screenshot of the 2020 State of the Science Report

USA - Marine Energy Devices Likely Pose Minimal Impacts to Marine Life, Report Shows

Marine scientists from around the world spent the last four years reviewing numerous studies and other data on the possible environmental effects of marine renewable energy (MRE) devices and found that the potential impact to marine life is likely small or undetectable. However, scientists say there is still uncertainty around some issues, as there have been relatively few sizable deployments of MRE devices around the world where data can be collected.

The 2020 State of the Science Report was released today by Ocean Energy Systems (OES)-Environmental, a collaboration under Ocean Energy Systems, supported by the International Energy Agency, and dedicated to examining the environmental effects of MRE development. The 300-page report is the most comprehensive international analysis to date on the issue. The report’s release coincides with World Oceans Day and with President Trump’s proclamation of June as National Ocean Month.

“We believe that small numbers of operational marine energy devices are unlikely to cause harm to marine animals, including marine mammals, fish, diving seabirds, and benthic animals; change habitats on the seafloor or in the water significantly; or change the natural flow of ocean waters or waves,” said Andrea Copping, an oceanographer with the U.S. Department of Energy’s Pacific Northwest National Laboratory and lead author of the report.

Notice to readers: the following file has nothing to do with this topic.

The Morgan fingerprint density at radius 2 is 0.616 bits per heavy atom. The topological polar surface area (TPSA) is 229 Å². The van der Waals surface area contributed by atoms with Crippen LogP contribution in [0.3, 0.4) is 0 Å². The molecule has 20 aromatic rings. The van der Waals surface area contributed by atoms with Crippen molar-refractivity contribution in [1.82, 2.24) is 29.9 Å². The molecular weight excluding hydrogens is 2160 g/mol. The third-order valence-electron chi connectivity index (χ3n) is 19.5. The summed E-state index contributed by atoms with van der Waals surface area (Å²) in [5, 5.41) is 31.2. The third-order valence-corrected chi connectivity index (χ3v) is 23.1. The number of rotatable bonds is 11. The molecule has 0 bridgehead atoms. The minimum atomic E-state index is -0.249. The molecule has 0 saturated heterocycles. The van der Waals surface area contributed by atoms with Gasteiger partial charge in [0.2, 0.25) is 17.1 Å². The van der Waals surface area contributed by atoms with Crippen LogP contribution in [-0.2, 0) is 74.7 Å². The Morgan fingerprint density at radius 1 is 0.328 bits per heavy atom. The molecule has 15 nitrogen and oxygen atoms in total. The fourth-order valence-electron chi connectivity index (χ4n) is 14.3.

With the ocean covering more than 70 percent of the Earth’s surface, drawing upon the power of the ocean to provide electricity would reduce the carbon footprint from energy production, provide grid stability in remote, coastal areas, and could add $3 trillion to the global economy. MRE development is also expected to create new jobs in supply chain companies and environmental consultancies.

MRE is generated from ocean waves, tides, and currents; ocean temperature and salinity gradients; and the flow of large rivers. For example, devices like wave energy converters extract the power from ocean waves and convert it into electricity. Developing a fraction of available wave energy in U.S. waters could result in clean, reliable power for millions of American homes.